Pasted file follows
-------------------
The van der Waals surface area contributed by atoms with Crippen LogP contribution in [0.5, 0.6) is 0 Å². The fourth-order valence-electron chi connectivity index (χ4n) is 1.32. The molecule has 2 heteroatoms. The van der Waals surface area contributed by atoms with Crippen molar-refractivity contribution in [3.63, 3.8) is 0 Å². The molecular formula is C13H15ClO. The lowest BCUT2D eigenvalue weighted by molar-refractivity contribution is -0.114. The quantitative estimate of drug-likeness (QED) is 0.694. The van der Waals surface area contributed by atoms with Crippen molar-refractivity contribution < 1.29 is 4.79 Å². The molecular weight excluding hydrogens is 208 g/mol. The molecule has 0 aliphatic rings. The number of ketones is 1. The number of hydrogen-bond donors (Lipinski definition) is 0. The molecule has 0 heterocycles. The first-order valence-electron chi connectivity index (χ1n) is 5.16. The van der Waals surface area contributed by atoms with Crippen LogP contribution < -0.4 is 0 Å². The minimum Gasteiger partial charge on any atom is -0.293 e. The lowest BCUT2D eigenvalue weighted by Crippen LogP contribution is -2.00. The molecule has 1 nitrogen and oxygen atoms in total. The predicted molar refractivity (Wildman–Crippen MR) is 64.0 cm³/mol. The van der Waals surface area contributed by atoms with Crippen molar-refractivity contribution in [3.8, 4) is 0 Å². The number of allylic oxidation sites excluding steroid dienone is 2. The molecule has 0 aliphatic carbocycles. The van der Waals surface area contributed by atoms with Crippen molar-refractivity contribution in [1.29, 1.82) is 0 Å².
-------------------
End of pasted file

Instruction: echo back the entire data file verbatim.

The van der Waals surface area contributed by atoms with Crippen LogP contribution in [0.5, 0.6) is 0 Å². The fourth-order valence-electron chi connectivity index (χ4n) is 1.32. The molecule has 2 heteroatoms. The van der Waals surface area contributed by atoms with Crippen molar-refractivity contribution in [3.63, 3.8) is 0 Å². The molecular formula is C13H15ClO. The lowest BCUT2D eigenvalue weighted by molar-refractivity contribution is -0.114. The quantitative estimate of drug-likeness (QED) is 0.694. The van der Waals surface area contributed by atoms with Crippen molar-refractivity contribution < 1.29 is 4.79 Å². The molecular weight excluding hydrogens is 208 g/mol. The molecule has 0 aliphatic rings. The number of ketones is 1. The number of hydrogen-bond donors (Lipinski definition) is 0. The molecule has 0 heterocycles. The first-order valence-electron chi connectivity index (χ1n) is 5.16. The van der Waals surface area contributed by atoms with Crippen LogP contribution < -0.4 is 0 Å². The minimum Gasteiger partial charge on any atom is -0.293 e. The lowest BCUT2D eigenvalue weighted by Crippen LogP contribution is -2.00. The molecule has 1 nitrogen and oxygen atoms in total. The predicted molar refractivity (Wildman–Crippen MR) is 64.0 cm³/mol. The van der Waals surface area contributed by atoms with Crippen molar-refractivity contribution in [3.8, 4) is 0 Å². The number of allylic oxidation sites excluding steroid dienone is 2. The molecule has 0 aliphatic carbocycles. The van der Waals surface area contributed by atoms with Crippen molar-refractivity contribution in [1.29, 1.82) is 0 Å².